Injured, stolen, missing, illegally sold or exported works of art. And then, finally, brought back home. The new Museo dell’Arte Salvata (Museum for Rescued Art), housed since June in the Octagonal Hall of the Baths of Diocletian, one of the 4 venues of the Museo Nazionale Romano, is a place that tells the story of art rescue in its different forms. Thanks, for example, to the investigations of the Carabinieri Unit for the Protection of Cultural Heritage, the work of cultural diplomacy or the Blue Helmets of culture, but also to the Istituto Centrale per il Restauro - Central Institute for Restoration, interventions following natural disasters or conflicts and fortuitous recoveries or in emergency excavations.
The “rescued” works will be exhibited here to the public for a delimited period of time, before returning to their home territory and being relocated to their home museums. The Museum’s layout, with modular display cases and panels, allows the arrangement within the Hall to be changed as needed to accommodate and make new treasures available to the general public at all times. In fact, the incessant recovery of artworks will allow the exhibition to rotate: at the end of each exhibition, new recovered works will be presented to visitors.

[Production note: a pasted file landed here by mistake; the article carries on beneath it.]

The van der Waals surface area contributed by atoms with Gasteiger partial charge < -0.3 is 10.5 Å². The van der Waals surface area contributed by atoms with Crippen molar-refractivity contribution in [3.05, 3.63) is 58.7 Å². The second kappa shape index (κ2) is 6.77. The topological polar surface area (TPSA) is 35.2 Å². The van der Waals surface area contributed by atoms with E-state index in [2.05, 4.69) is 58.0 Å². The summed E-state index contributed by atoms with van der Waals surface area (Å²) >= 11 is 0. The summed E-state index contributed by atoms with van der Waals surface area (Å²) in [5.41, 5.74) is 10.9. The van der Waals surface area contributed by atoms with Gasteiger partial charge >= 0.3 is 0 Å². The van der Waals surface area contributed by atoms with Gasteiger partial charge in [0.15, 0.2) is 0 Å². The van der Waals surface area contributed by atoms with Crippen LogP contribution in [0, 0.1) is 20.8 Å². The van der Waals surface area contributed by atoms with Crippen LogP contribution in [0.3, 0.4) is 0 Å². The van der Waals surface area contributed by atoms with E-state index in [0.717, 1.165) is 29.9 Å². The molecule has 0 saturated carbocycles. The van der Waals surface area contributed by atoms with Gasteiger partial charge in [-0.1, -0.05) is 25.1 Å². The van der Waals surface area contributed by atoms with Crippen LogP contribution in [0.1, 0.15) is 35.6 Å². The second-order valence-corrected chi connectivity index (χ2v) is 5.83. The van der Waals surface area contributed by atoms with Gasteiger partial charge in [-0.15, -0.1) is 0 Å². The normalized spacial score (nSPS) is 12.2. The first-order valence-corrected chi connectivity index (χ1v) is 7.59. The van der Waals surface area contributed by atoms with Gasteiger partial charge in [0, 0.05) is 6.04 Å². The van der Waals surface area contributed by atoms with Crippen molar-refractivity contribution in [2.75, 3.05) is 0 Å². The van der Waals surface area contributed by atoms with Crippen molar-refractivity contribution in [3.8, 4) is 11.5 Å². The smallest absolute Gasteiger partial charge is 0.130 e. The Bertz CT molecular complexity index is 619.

The inaugurating exhibition will presents recent finds by the Carabinieri’s Unit through 15 October: part of a mighty body of objects returned from the United States in 2021, including a series of votive and architectural ceramics and terracottas from various cultures of pre-Roman central and southern Italy.